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A Raisin in the Sun

Lorraine Hansberry
Eclipse Theatre Company
The Albany Theatre

Alisha Bailey and Ashley Zhangazha Credit: Johan Persson
A Raisin in the Sun Credit: Johan Persson
A Raisin in the Sun Credit: Johan Persson

Lorraine Hansberry’s play A Raisin in the Sun burns with dramatic indignation at a world that limits the hopes of so many people because of the colour of their skin.

It centres on an African American family where the character Lena is to receive a large insurance payment following the death of her husband. She lives in a crowded apartment in the Southside of Chicago with her daughter Beneatha, her married son Walter, his wife Ruth (Alisha Bailey) and their son Travis (Kiano Samuels the night I saw the play).

The money becomes a focus for the dreams they have of a better life in America of the 1950s where everything was supposed to be improving. It also underlines how illusionary that idea can be if you live in a racist society.

Lena thinks they should use the opportunity to get a new home and puts down a deposit on a house in the all-white neighbourhood of Clybourne Park. This results in a visit from Karl Lindner, a white representative of the Clybourne Park Improvement Association who offers to buy the property to keep the area white. Beneatha later mockingly sums up his position as, "everybody ought to learn to sit down and hate each other with good Christian fellowship."

The events of the play are in part inspired by Lorraine Hansberry’s own family history. In 1937, her family moved into an all-white neighbourhood of Chicago. The home was repeatedly attacked. Lorraine recalled being spat at en route to school. A State judge decided the best solution to the harassment was to order her family to move. Eventually the Supreme Court ruled they could stay.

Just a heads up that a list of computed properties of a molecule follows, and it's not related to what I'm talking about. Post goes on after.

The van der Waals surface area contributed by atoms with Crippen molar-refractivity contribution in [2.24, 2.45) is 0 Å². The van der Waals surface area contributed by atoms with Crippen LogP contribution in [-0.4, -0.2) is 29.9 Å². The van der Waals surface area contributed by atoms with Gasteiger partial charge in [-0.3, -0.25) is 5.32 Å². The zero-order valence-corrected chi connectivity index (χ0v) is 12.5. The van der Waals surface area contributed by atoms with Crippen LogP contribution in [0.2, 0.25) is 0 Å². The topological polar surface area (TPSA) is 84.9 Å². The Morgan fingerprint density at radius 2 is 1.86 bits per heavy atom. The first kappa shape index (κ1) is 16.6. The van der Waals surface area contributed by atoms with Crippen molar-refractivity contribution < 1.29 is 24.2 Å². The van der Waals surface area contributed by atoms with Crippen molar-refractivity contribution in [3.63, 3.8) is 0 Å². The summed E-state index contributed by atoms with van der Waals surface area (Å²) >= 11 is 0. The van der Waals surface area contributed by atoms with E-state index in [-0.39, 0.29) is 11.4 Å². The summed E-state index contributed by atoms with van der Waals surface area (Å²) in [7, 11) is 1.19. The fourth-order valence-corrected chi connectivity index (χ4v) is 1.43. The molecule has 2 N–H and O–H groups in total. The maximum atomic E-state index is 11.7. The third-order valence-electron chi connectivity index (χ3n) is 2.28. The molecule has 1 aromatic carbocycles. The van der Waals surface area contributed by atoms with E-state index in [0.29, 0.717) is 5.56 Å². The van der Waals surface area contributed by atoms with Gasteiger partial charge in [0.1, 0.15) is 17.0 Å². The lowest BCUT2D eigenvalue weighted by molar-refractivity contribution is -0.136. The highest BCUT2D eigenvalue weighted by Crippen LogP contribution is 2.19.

However, the 1950s are a different time and Lena’s children no longer respond in the same way as their parents. They are restless for change and have bigger ideas. Lena at one point confides to Ruth that they are something very new to her.

Walter wants the money invested in a business that makes money like the "white boys" he sees no older than himself "sitting in quiet looking restaurants... turning deals."

His sister Beneatha, a student planning to be a doctor, is becoming politically radical, and developing an interest in her African heritage.

A Raisin in the Sun is one of the greatest plays of the last hundred years. Its sharp, funny, realistic dialogue is always interesting, often poetic and completely believable.

The Eclipse Theatre production is fast-moving and clear with detailed, solid direction from Dawn Walton. There are good often moving performances from the whole cast.

The character of Walter is an emotional roller coaster that can be hard to perform. It is easy to underplay the part or worse to shift it up a notch too far into painful melodrama. In a remarkable performance, Ashley Zhangazha as Walter spends twenty minutes easing himself into the part before delivering an emotionally and physically pitch perfect interpretation that becomes the dramatic centre of the play.

I also grew to really enjoy Susan Wokoma as Beneatha, who drew out the humour in the text without ever losing the seriousness of the arguments. The audience laughed a good deal as she verbally sparred with her brother Walter or the two male students she was dating.

In one of the final scenes, the character Asagai, a student friend of Beneatha from Nigeria, comments on the insurance legacy that has become a focus of the hopes of the family. He says, "isn’t there something wrong in a world where all the dreams good or bad must depend on the death of a man." It is a reflection that many will have applied to the continuing struggle for civil rights.

This year, thousands were again marching in America with the Black Lives Matter movement against the police murder of black people. Civil Rights activists are talking about the new Jim Crow laws which are restricting the rights of black people to vote, to accommodation and to jobs. These are provocative reasons why A Raisin in the Sun continues to have an urgent poetic relevance to the world.

Reviewer: Keith Mckenna